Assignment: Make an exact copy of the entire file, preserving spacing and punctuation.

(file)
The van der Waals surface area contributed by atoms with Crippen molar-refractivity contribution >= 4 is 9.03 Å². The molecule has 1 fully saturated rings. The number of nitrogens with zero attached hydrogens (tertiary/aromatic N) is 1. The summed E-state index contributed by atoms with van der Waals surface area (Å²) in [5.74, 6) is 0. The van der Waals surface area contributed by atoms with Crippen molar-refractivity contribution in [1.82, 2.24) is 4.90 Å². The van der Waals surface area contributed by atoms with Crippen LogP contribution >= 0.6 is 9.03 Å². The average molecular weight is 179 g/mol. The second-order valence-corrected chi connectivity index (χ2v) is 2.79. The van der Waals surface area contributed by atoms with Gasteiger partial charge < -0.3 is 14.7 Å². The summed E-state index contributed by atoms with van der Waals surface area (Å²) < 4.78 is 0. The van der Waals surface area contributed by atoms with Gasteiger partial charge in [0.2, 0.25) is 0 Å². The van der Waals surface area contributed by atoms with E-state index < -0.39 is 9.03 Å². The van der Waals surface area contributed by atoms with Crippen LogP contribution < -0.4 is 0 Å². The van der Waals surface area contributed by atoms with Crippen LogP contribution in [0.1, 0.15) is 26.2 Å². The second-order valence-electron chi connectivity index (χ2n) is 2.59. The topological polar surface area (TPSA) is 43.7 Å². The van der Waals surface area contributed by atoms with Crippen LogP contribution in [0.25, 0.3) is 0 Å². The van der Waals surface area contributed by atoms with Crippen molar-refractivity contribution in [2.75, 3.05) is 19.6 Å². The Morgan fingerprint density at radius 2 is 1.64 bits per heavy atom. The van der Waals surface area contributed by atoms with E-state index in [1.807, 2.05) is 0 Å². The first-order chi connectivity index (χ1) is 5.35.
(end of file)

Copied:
The van der Waals surface area contributed by atoms with Crippen molar-refractivity contribution >= 4 is 9.03 Å². The molecule has 1 fully saturated rings. The number of nitrogens with zero attached hydrogens (tertiary/aromatic N) is 1. The summed E-state index contributed by atoms with van der Waals surface area (Å²) in [5.74, 6) is 0. The van der Waals surface area contributed by atoms with Crippen molar-refractivity contribution in [1.82, 2.24) is 4.90 Å². The van der Waals surface area contributed by atoms with Crippen LogP contribution >= 0.6 is 9.03 Å². The average molecular weight is 179 g/mol. The second-order valence-corrected chi connectivity index (χ2v) is 2.79. The van der Waals surface area contributed by atoms with Gasteiger partial charge < -0.3 is 14.7 Å². The summed E-state index contributed by atoms with van der Waals surface area (Å²) < 4.78 is 0. The van der Waals surface area contributed by atoms with Gasteiger partial charge in [0.2, 0.25) is 0 Å². The van der Waals surface area contributed by atoms with E-state index < -0.39 is 9.03 Å². The van der Waals surface area contributed by atoms with Crippen LogP contribution < -0.4 is 0 Å². The van der Waals surface area contributed by atoms with Crippen LogP contribution in [0.1, 0.15) is 26.2 Å². The second-order valence-electron chi connectivity index (χ2n) is 2.59. The topological polar surface area (TPSA) is 43.7 Å². The van der Waals surface area contributed by atoms with Crippen LogP contribution in [0.25, 0.3) is 0 Å². The van der Waals surface area contributed by atoms with Crippen molar-refractivity contribution in [2.75, 3.05) is 19.6 Å². The Morgan fingerprint density at radius 2 is 1.64 bits per heavy atom. The van der Waals surface area contributed by atoms with E-state index in [1.807, 2.05) is 0 Å². The first-order chi connectivity index (χ1) is 5.35.